The stories I’d heard aren’t false. For some tourists Gran Canaria does equal alcohol, laying in the sun and meeting people only from your own country. But as with every other destination there’s always as many ways to see a place as there are people visiting.

In Las Palmas, the buzzing main city of the island, I heard almost solely Spanish and staying in an apartment instead of a hotel added to the feeling of being in the midst of genuine local life. The awe-inspiring nature, wonderful views and delicious cuisine also helped win me over.

Apart from the plane ride the only time I saw what I expected Gran Canaria to be like was heading to the dunes of Maspalomas. To get to the dunes you have to drive through Playa del Ingles and let’s just say that it wasn’t a place I particularly enjoyed.

Fantastic Natural Sights

Gran Canaria’s own rainbow mountain. Just stumbled across this driving by and had to stop to take a closer look. Beautiful!

Flying in over Gran Canaria the island looked incredibly rugged. All I could see was volcanic rock and what looked like dry land. Part of Gran Canaria is like this. In fact, after driving along the entire coast I jokingly nicknamed the southern region “valley of death”.

But, as I discovered, there’s so much more. Driving up towards Roque Nublo and Tejeda I was amazed by the greenness of the landscapes. Most of the moisture is collected by this area of the island.

Hiking to Roque Nublo was one of the most amazing hikes I’ve done. It’s a short trail, but there’s a bit of climbing involved. The views from the top of the mountain at over 1.800 metres above sea level are just indescribable.

Not to be outdone by Roque Nublo, Tamadaba Natural Park offers just as breathtakingly gorgeous panoramic views that you’d be happy to gawk at for hours.

Visiting Maspalomas dunes was also cool since I’ve never been to the desert and hadn’t seen anything like it. It kind of reminded me of snow in a way, but with the sun warming I was quickly able to cast aside that disturbing thought.

Cute Villages and City Vibes

I highly recommend visiting Tejeda, a charming little mountain village on Gran Canaria. And if you’re a fan of ice cream don’t miss Lalexe heladería – delicious!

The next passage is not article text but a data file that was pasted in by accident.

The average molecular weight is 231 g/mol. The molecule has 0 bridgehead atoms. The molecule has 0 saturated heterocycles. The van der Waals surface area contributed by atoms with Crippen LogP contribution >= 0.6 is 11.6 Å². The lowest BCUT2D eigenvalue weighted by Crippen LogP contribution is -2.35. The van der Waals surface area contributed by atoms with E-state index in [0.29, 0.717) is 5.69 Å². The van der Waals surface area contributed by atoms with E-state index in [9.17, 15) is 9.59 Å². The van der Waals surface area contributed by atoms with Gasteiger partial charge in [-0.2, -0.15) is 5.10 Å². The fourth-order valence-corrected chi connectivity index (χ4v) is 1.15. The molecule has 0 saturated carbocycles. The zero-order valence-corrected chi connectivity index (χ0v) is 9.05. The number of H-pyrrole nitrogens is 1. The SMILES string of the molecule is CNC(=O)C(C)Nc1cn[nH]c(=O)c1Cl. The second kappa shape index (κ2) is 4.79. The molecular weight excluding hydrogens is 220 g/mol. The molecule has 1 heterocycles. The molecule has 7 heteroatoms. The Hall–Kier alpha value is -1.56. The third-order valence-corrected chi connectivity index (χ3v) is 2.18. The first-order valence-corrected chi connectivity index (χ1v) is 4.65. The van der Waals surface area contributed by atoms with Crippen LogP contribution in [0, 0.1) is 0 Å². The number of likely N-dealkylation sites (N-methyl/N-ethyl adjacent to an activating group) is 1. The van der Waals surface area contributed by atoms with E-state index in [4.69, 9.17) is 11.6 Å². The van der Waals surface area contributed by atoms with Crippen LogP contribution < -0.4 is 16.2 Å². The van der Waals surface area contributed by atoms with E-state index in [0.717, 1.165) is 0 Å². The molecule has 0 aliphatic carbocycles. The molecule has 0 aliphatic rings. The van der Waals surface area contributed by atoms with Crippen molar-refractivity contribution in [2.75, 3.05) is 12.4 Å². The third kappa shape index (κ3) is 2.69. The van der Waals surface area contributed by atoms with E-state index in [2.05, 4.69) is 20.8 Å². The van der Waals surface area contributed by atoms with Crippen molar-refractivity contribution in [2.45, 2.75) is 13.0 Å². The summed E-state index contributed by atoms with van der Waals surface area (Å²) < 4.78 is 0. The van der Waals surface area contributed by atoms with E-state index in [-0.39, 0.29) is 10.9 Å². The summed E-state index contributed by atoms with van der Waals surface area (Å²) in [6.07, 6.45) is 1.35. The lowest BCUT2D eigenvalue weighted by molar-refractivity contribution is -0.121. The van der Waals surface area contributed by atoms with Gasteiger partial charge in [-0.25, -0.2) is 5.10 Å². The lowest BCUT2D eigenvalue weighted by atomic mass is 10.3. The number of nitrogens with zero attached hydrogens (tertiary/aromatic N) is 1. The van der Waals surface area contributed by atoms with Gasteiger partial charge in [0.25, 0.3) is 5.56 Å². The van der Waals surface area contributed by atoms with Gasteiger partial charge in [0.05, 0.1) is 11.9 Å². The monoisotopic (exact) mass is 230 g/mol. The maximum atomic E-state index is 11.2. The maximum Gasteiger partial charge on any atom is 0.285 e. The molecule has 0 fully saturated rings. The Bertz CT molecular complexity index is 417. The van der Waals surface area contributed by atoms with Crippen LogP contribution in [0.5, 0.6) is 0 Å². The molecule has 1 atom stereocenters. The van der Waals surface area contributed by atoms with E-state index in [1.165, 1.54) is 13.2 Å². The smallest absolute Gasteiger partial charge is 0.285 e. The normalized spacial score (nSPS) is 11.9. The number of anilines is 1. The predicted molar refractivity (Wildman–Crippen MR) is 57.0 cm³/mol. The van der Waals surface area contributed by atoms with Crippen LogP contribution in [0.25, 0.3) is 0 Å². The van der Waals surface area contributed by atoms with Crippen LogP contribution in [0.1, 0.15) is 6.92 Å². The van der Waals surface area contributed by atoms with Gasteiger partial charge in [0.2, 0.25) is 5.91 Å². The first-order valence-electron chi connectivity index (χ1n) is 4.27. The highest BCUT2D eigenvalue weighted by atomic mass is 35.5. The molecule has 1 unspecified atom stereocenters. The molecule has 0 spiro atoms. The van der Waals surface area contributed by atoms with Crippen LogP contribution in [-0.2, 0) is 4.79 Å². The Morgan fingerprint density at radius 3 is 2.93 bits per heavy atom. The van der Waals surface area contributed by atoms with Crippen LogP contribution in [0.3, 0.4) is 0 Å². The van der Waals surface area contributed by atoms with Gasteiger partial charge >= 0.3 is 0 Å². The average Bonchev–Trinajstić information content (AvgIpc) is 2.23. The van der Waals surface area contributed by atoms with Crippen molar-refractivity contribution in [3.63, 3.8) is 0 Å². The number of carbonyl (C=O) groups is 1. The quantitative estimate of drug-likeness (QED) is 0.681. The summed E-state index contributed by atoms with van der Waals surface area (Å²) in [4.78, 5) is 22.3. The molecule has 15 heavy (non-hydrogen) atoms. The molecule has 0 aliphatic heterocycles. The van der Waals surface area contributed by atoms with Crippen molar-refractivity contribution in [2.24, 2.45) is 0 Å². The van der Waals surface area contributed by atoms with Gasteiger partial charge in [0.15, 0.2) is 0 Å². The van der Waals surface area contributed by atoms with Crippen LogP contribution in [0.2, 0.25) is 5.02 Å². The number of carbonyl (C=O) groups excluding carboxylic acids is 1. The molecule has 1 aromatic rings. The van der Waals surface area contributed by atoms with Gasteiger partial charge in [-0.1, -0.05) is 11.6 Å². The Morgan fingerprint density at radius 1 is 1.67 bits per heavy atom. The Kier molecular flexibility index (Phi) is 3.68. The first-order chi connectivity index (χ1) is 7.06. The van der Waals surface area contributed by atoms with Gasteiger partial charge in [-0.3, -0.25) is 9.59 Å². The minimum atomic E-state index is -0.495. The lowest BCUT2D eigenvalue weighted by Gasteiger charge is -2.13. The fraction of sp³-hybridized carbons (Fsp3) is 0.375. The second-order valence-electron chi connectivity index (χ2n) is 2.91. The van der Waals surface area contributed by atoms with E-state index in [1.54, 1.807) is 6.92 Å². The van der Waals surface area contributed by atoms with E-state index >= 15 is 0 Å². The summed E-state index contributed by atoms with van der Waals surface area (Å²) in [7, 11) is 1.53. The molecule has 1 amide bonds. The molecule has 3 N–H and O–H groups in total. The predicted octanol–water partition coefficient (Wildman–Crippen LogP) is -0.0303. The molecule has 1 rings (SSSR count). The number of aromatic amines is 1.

Besides the amazing natural sights, what made the biggest impression on me was the adorable mountain village Tejeda. This little village is one of the most picturesque places I saw on the island and if I ever return to Gran Canaria this village is where I’d stay.

The white houses perched on top of the mountain overlooking the beautiful landscapes, the narrow alleys offering glimpses of the view and the lovely cafés and local delicacies – it was just stunning. Although Tejeda was my favourite, there were plenty of similar cute little mountain villages to choose from.

I’m not a city girl and always prefer staying somewhere close to nature. But for a city Las Palmas was actually quite nice. The colonial area of Vegueta was beautiful with its colourful houses and amazingly detailed balconies and I enjoyed strolling around there. The apartment I stayed in was located quite close to the main beach Playa de las Canteras and I loved going for a walk along the beach during sunset.

Maybe it was just the fact that there was a beach and mountains behind it, but Las Palmas made me think of (and miss) Barcelona, where I used to live back in 2007.

Five days went past super quickly and it was time to head back to cold and dark Finland. Hopefully I’ll be able to travel somewhere warmer again soon!

Pictures can’t do Tamadaba Natural Park justice, it’s an absolute gem! Can you spot Mount Teide on Tenerife in the distance?